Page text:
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Grandmother Relives Agony Of Operation Which Left Her Partially Sighted

Atherstone Victim Speaks Out For Eye Health Week


Kate Rawlings, Press Officer | 0114 274 4238

A grandmother-of-four who lost most of her vision in one eye after a cataract operation went drastically wrong has spoken about her ordeal for Eye Health Week, in the hope that it will prevent others from suffering like she has.

Maureen Wheatley had the routine day surgery to have a cataract removed from her left eye, after an optician referred her in 2011, having previously had the same procedure on her right eye in 2005.

But the mother-of-two from Atherstone, near Coventry, was left in agony after a surgeon at the George Eliot Hospital in  Nuneaton, Warwickshire, failed to remove a large air bubble inserted into Maureen’s eye, which put dangerous and unbearable pressure on her optic nerve.

Emergency doctors at the University Hospital Coventry raced against the clock to reduce the pressure in Maureen’s eye but by the time they managed to control her symptoms, the damage caused by the air bubble was irreversible and the 74-year-old was left with severely reduced vision in the left eye.

Maureen’s injury meant she can no longer judge distance and depth accurately forcing her to give up driving, her hobbies of sewing and gardening and causing her to lose much of her social life and independence.

To make the situation worse Maureen claimed she was treated poorly by George Elliot Hospital staff who tried to fob her off, told her there was ‘nothing wrong with her’ and indicated that a legal battle against them would be futile.

Maureen enlisted the help of medical negligence experts from national law firm, Irwin Mitchell, who specialise in eye claims to investigate the treatment Maureen received. The George Elliot Hospital NHS Trust settled the case against them this year.

Maureen’s lawyers were able to secure her damages to cover the costs of her on-going care needs, which are hanging in the balance after an optician discovered her right eye has become cloudy again and she may require further treatment to try and save some of her sight.

Expert Opinion
Our vision is precious and deserves a high standard of care and treatment. While most eye treatments are conducted to a high standard, unfortunately Maureen did not receive the service she should have.

Not only did her treatment leave her partially sighted, she then suffered the emotional trauma of being told it was part of the normal ageing process and that she’d have to live with it.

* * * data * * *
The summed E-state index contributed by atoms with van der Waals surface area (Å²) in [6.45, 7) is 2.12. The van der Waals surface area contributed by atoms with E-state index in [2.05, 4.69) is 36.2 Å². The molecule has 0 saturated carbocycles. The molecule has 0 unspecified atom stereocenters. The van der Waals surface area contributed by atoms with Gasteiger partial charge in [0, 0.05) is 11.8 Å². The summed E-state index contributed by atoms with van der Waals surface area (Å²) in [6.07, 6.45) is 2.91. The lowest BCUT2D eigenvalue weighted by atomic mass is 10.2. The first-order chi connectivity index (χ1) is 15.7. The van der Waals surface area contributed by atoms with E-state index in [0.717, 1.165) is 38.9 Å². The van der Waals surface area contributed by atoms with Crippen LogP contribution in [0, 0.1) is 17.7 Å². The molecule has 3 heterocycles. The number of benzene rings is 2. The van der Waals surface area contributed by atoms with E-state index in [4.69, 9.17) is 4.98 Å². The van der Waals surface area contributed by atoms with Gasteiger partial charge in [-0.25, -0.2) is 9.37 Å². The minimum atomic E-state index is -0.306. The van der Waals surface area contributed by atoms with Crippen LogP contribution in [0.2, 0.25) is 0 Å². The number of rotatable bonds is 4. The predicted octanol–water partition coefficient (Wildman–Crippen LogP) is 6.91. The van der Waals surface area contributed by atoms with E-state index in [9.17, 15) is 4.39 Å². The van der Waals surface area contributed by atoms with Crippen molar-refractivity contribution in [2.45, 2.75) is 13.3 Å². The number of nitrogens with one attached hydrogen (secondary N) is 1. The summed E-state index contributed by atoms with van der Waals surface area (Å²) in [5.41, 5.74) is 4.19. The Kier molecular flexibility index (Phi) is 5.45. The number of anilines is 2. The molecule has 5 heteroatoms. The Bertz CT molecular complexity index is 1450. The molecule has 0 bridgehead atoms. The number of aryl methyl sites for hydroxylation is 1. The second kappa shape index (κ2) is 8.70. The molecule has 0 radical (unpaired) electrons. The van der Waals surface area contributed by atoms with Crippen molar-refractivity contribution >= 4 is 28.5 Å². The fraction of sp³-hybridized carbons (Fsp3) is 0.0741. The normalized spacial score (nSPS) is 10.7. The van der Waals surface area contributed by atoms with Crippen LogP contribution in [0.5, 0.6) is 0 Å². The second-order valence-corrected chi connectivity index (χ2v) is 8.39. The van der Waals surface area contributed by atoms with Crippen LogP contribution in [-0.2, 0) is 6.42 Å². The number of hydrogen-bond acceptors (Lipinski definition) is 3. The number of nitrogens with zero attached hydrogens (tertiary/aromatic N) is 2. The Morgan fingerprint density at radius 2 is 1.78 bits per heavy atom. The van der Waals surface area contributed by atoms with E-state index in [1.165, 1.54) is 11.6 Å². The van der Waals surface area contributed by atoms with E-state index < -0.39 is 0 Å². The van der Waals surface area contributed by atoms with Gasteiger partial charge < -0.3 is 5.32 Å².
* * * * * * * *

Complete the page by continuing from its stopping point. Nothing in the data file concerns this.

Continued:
Its cases like Maureen’s which illustrate the importance of getting experts to question your care if you are at all concerned with the treatment you have received and we commend her bravery in speaking out about what she went through.
Jenna Harris, Associate

Retired book-keeper Maureen, who lives with her husband George, 75, said: “It felt busy in the waiting room the morning of my procedure and I got the impression they were in a rush. Another woman came out after me told us she had been so long because the surgeon had to remove an air bubble he’d inserted and it made me question why mine had been left in and I’d been told it would naturally disperse.”

Maureen had woken in the night after her procedure in severe, nausea inducing, agony. The pain she felt was like nothing she had ever experienced.

She added: “The pain I felt was excruciating and like nothing I’d ever experienced before. I could barely stand up and couldn’t bear the light. To be told that there was nothing wrong with my eye after all of that made me feel terrible.

“Losing so much of my vision makes it hard to go out on my own as I get easily startled when people pass me or walk up behind me as I can’t judge the distance. I also have problems with steps and have fallen over a curb many a time. It’s knocked my confidence.

“I now rely on George to help me if I want to go and visit my family or grandchildren, I’ve had to give up the things I love and now face losing the vision in my other eye which is terrifying. I just want other people who find themselves in a situation like mine to question their treatment and not to accept what doctors are telling them. You put all of your trust in them because they are experts but like my case proves, sometimes they are far from right.”

The seventh annual National Eye Health Week (NEHW) runs from 19 – 25 September and will see eye care charities, organisations and health professionals from across the UK join together to promote the importance of eye health and the need for regular sight tests for all.

Find out more here.

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